Teen Suicide Prevention
A Richland teen takes his own life over the weekend, a tragedy no parent ever wants to face.
A local counselor tells me if a teenager begins to withdraw from daily activities and the people surrounding him or her and begins to slip into a mood of depression, it's okay to mention that you notice a difference in that person and ask them if they are thinking of hurting themselves.
West Richland Police were dispatched to a home on Saturday night and found a 13-year-old Enterprise Middle School student had shot and killed himself.
Family members and fire personnel tried to save his life, but nothing could be done.
Child and teen counselor Lynn Owens said teens today deal with a lot of stress and pressure that at times is too much to handle.
Owens said teens typically use a flight, fight or freeze reposnse and in this instance, the unfortunate choice was flight.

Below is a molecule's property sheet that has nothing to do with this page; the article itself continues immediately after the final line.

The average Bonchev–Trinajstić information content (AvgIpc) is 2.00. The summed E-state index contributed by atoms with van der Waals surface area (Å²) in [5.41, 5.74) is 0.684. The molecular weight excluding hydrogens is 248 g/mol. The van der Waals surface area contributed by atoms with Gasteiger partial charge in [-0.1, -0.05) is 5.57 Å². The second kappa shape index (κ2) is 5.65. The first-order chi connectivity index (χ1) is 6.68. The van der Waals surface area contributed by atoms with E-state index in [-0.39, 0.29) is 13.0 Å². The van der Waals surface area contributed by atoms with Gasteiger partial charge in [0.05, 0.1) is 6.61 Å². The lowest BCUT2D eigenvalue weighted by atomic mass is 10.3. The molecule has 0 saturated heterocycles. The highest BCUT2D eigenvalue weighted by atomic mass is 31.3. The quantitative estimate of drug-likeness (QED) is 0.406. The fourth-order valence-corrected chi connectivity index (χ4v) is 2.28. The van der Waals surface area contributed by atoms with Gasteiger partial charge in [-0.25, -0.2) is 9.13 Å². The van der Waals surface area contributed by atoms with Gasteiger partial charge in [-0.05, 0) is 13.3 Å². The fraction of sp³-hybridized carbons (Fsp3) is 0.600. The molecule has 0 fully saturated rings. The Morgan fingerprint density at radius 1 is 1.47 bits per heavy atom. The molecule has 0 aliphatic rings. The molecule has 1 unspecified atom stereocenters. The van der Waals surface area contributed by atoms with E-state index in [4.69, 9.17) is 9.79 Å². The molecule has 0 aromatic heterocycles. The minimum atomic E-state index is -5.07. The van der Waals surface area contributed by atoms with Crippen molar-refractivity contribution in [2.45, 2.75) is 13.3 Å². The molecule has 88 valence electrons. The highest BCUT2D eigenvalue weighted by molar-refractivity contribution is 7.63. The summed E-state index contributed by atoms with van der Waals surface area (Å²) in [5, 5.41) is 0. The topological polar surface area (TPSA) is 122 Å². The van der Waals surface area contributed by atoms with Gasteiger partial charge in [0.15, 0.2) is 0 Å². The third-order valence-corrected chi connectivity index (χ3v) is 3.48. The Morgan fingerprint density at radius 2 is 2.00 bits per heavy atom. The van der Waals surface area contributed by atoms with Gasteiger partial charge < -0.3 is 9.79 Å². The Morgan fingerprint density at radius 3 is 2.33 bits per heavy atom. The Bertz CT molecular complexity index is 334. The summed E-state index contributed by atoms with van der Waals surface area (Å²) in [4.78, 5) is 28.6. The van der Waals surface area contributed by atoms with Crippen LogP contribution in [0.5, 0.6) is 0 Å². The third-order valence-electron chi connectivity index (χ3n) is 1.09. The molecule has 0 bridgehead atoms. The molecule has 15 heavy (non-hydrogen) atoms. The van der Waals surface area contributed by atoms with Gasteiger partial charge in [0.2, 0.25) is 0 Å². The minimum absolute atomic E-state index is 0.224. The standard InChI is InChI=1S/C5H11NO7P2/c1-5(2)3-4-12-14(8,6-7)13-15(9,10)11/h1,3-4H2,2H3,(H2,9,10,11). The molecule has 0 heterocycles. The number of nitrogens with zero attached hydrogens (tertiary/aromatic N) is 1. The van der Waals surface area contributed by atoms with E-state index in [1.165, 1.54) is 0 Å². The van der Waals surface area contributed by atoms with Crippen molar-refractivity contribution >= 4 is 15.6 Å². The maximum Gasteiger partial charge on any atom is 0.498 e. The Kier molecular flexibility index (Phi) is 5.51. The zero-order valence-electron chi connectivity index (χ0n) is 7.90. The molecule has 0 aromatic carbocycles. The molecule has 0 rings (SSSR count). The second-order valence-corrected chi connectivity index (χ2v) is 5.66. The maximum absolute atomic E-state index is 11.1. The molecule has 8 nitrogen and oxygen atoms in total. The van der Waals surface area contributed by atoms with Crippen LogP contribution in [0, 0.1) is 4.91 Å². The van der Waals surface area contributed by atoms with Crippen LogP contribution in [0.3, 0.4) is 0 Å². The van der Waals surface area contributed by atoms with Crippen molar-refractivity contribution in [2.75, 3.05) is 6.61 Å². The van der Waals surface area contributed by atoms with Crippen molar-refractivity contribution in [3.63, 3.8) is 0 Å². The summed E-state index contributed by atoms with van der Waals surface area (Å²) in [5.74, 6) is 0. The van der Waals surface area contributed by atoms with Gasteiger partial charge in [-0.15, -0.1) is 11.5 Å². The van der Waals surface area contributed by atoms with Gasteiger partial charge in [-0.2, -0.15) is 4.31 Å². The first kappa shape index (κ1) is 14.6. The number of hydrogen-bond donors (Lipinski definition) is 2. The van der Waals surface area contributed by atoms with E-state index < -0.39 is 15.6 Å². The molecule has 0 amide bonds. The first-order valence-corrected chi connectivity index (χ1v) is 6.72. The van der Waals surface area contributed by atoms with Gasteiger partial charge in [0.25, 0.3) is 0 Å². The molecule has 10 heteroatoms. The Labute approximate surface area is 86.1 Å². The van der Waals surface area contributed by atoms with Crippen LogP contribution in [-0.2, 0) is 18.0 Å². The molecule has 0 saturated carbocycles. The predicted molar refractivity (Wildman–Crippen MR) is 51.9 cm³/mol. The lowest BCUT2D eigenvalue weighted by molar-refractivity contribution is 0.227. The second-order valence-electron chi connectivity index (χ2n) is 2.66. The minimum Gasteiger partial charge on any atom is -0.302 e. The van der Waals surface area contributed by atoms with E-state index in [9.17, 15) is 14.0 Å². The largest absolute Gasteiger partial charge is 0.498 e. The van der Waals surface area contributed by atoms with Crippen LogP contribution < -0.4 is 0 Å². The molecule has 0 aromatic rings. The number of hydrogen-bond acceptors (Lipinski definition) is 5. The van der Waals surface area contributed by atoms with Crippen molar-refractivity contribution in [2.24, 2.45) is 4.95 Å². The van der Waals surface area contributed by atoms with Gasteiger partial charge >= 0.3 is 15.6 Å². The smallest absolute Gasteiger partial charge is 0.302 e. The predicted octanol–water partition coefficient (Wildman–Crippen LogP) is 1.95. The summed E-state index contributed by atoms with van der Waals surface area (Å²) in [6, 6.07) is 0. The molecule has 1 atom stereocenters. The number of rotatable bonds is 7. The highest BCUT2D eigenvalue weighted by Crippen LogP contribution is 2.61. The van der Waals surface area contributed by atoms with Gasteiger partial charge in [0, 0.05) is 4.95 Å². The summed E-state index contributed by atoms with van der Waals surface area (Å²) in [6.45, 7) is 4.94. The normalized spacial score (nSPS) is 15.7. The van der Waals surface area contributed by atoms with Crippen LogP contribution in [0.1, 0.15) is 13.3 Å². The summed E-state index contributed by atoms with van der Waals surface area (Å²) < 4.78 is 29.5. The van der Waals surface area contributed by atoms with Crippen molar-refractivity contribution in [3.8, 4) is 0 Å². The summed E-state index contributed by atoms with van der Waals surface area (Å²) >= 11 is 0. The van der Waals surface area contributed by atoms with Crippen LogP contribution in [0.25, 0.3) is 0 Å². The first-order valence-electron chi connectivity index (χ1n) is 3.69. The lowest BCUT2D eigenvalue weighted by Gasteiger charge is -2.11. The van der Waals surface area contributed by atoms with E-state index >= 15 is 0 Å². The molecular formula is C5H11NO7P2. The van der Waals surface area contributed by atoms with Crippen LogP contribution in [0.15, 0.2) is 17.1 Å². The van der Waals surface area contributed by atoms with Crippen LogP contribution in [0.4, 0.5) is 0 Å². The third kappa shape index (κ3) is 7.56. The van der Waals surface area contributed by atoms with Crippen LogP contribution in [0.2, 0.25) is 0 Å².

Owens said when teens are going through puberty, the emotional part of the brain is supercharged and the self control part of the brain doesnt come in to help until a little later, leaving teens to have less control over their emotions.
For youths between the ages of 10 and 24, suicide is the third leading cause of death.
Owens said he's had a number of patients talk about suicide and he does his best to get to the bottom of their issues.
"I want to say, 'Why do you feel that way?' and sometimes they'll know, sometimes they'll have these feelings, they're overwhelmed," said Owens. "Sometimes just them knowing that there's somebody that understands that is enough to ease that tension."
Youth suicides result in approximately 4600 lives lost each year across the nation.
Enterprise Middle School brought in counselors from throughout the district to talk to students and staff who needed some extra help getting through this tragedy.
A note was also sent home with the kids informing parents of what happened and extending help.